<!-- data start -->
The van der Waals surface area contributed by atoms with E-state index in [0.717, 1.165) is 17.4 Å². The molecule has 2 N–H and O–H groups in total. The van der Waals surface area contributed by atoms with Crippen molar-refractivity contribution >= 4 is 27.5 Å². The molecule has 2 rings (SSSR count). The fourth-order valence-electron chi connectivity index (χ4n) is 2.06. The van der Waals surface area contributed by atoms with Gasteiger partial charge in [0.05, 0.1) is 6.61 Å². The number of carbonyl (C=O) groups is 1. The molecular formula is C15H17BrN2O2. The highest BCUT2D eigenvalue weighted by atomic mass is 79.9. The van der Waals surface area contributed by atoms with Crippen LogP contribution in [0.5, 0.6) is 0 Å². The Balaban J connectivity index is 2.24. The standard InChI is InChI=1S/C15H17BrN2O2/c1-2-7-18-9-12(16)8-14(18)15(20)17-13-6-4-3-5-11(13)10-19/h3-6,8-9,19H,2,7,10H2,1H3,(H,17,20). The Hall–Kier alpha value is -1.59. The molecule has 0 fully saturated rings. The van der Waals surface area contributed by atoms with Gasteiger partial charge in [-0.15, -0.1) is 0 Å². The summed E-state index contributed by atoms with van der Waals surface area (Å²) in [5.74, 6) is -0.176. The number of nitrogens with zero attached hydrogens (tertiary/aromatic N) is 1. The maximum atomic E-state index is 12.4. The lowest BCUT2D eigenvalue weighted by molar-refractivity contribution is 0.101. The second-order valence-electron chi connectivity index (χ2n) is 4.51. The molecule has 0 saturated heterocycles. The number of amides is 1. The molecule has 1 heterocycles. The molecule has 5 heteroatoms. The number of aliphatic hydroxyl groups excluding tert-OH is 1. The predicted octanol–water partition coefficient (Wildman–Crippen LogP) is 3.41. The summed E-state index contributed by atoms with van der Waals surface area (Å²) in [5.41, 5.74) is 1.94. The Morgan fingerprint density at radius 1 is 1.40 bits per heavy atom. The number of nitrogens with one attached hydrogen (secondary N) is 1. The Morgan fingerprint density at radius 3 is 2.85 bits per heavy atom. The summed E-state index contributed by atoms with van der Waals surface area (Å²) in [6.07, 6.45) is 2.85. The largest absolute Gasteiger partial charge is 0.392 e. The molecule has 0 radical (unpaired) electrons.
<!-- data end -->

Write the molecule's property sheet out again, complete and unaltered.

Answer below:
The van der Waals surface area contributed by atoms with E-state index in [0.717, 1.165) is 17.4 Å². The molecule has 2 N–H and O–H groups in total. The van der Waals surface area contributed by atoms with Crippen molar-refractivity contribution >= 4 is 27.5 Å². The molecule has 2 rings (SSSR count). The fourth-order valence-electron chi connectivity index (χ4n) is 2.06. The van der Waals surface area contributed by atoms with Gasteiger partial charge in [0.05, 0.1) is 6.61 Å². The number of carbonyl (C=O) groups is 1. The molecular formula is C15H17BrN2O2. The highest BCUT2D eigenvalue weighted by atomic mass is 79.9. The van der Waals surface area contributed by atoms with Crippen LogP contribution in [0.5, 0.6) is 0 Å². The Balaban J connectivity index is 2.24. The standard InChI is InChI=1S/C15H17BrN2O2/c1-2-7-18-9-12(16)8-14(18)15(20)17-13-6-4-3-5-11(13)10-19/h3-6,8-9,19H,2,7,10H2,1H3,(H,17,20). The Hall–Kier alpha value is -1.59. The molecule has 0 fully saturated rings. The van der Waals surface area contributed by atoms with Gasteiger partial charge in [-0.15, -0.1) is 0 Å². The summed E-state index contributed by atoms with van der Waals surface area (Å²) in [5.74, 6) is -0.176. The number of nitrogens with zero attached hydrogens (tertiary/aromatic N) is 1. The maximum atomic E-state index is 12.4. The lowest BCUT2D eigenvalue weighted by molar-refractivity contribution is 0.101. The second-order valence-electron chi connectivity index (χ2n) is 4.51. The molecule has 0 saturated heterocycles. The number of amides is 1. The molecule has 1 heterocycles. The molecule has 5 heteroatoms. The number of aliphatic hydroxyl groups excluding tert-OH is 1. The predicted octanol–water partition coefficient (Wildman–Crippen LogP) is 3.41. The summed E-state index contributed by atoms with van der Waals surface area (Å²) in [5.41, 5.74) is 1.94. The Morgan fingerprint density at radius 1 is 1.40 bits per heavy atom. The number of nitrogens with one attached hydrogen (secondary N) is 1. The Morgan fingerprint density at radius 3 is 2.85 bits per heavy atom. The summed E-state index contributed by atoms with van der Waals surface area (Å²) in [6.07, 6.45) is 2.85. The largest absolute Gasteiger partial charge is 0.392 e. The molecule has 0 radical (unpaired) electrons.